Anaerobic digestion

How does anaerobic digestion work?

Anaerobic digestion is an alternative way of composting food waste, while also producing renewable energy and avoiding carbon emissions. The process is called anaerobic because it takes place in the absence of oxygen in a sealed tank. Like composting, it is a natural process dependent on the micro-organisms that digest organic waste.

Food waste, collected from homes and businesses, is delivered – either directly or via a waste transfer station – to the reception hall of an anaerobic digestion facility.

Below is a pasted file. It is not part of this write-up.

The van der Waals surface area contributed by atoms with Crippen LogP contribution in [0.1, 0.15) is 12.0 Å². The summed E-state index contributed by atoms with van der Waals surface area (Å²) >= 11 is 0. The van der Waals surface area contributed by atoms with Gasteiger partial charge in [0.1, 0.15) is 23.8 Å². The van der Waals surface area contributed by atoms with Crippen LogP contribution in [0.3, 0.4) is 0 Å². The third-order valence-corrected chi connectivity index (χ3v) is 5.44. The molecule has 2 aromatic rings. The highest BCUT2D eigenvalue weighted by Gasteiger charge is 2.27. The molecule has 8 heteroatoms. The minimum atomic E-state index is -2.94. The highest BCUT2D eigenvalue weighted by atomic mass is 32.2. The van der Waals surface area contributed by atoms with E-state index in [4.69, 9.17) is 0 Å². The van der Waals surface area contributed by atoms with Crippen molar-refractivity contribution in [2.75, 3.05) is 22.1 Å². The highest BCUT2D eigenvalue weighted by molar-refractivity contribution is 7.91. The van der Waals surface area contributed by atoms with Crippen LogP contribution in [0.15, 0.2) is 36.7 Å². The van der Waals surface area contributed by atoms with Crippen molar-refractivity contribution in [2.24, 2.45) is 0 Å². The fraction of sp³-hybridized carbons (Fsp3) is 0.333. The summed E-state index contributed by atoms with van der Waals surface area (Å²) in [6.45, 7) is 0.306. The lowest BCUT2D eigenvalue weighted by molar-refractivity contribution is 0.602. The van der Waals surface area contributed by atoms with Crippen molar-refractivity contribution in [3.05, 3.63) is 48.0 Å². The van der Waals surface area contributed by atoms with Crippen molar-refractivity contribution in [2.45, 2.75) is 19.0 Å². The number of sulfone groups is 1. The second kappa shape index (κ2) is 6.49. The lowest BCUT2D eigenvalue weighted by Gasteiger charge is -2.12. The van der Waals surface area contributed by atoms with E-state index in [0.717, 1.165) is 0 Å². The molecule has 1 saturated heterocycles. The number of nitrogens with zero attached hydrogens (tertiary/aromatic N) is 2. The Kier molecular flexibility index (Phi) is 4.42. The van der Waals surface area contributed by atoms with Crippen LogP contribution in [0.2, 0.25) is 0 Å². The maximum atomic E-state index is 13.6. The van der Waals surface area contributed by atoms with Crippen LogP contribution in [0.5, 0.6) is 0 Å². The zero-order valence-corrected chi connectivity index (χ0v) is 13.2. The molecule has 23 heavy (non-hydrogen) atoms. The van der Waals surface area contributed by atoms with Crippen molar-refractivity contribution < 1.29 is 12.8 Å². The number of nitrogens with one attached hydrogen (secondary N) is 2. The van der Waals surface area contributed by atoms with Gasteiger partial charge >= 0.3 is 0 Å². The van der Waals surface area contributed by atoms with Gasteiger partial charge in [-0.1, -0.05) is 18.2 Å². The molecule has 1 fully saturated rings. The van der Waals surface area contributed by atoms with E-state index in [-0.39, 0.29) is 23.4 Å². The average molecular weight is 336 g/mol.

First the food waste must be pre-treated to remove contaminants such as packaging and it is also diluted with water.

Heating this waste mixture to 70°C for one hour kills all pathogens in the food.

Now pasteurised, the waste is fed into the anaerobic digester. As with composting, bacteria break down the waste, converting it into biogas and a residue, which is called digestate.

Gas piped from the digester is used to generate electricity and heat.

Other by-products
Water removed from the digestate in a centrifuge can be reused in the process. The digestate contains nutrients and, after maturing, can be used as a biofertiliser to improve soil.


Please note: Anaerobic digestion methods can differ and newer facilities are usually designed with a gas-to-grid approach.